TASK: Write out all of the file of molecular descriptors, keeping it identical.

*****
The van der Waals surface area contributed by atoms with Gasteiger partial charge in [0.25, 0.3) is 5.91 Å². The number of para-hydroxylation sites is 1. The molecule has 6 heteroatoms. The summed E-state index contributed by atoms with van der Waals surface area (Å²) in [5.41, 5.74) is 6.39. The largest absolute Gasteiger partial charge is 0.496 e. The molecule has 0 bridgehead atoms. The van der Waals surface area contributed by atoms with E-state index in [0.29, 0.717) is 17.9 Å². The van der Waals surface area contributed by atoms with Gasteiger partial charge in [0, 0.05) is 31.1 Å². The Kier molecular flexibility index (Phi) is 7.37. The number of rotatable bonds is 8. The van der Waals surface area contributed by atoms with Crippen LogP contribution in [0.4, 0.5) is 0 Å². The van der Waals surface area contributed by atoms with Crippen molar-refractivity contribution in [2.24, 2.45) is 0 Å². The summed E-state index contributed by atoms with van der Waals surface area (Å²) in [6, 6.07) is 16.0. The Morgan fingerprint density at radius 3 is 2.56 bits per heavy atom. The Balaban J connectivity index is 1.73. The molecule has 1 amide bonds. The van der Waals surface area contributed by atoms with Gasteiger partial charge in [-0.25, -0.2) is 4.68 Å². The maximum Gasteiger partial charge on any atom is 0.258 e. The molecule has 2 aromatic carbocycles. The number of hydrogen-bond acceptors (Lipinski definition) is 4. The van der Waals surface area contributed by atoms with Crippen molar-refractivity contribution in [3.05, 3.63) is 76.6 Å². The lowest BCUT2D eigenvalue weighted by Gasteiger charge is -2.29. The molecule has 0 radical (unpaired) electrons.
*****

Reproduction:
The van der Waals surface area contributed by atoms with Gasteiger partial charge in [0.25, 0.3) is 5.91 Å². The number of para-hydroxylation sites is 1. The molecule has 6 heteroatoms. The summed E-state index contributed by atoms with van der Waals surface area (Å²) in [5.41, 5.74) is 6.39. The largest absolute Gasteiger partial charge is 0.496 e. The molecule has 0 bridgehead atoms. The van der Waals surface area contributed by atoms with E-state index in [0.29, 0.717) is 17.9 Å². The van der Waals surface area contributed by atoms with Gasteiger partial charge in [0, 0.05) is 31.1 Å². The Kier molecular flexibility index (Phi) is 7.37. The number of rotatable bonds is 8. The van der Waals surface area contributed by atoms with Crippen LogP contribution in [0.4, 0.5) is 0 Å². The van der Waals surface area contributed by atoms with Crippen molar-refractivity contribution in [2.24, 2.45) is 0 Å². The summed E-state index contributed by atoms with van der Waals surface area (Å²) in [6, 6.07) is 16.0. The Morgan fingerprint density at radius 3 is 2.56 bits per heavy atom. The Balaban J connectivity index is 1.73. The molecule has 1 amide bonds. The van der Waals surface area contributed by atoms with Gasteiger partial charge in [-0.25, -0.2) is 4.68 Å². The maximum Gasteiger partial charge on any atom is 0.258 e. The molecule has 2 aromatic carbocycles. The number of hydrogen-bond acceptors (Lipinski definition) is 4. The van der Waals surface area contributed by atoms with Crippen molar-refractivity contribution in [3.05, 3.63) is 76.6 Å². The lowest BCUT2D eigenvalue weighted by Gasteiger charge is -2.29. The molecule has 0 radical (unpaired) electrons.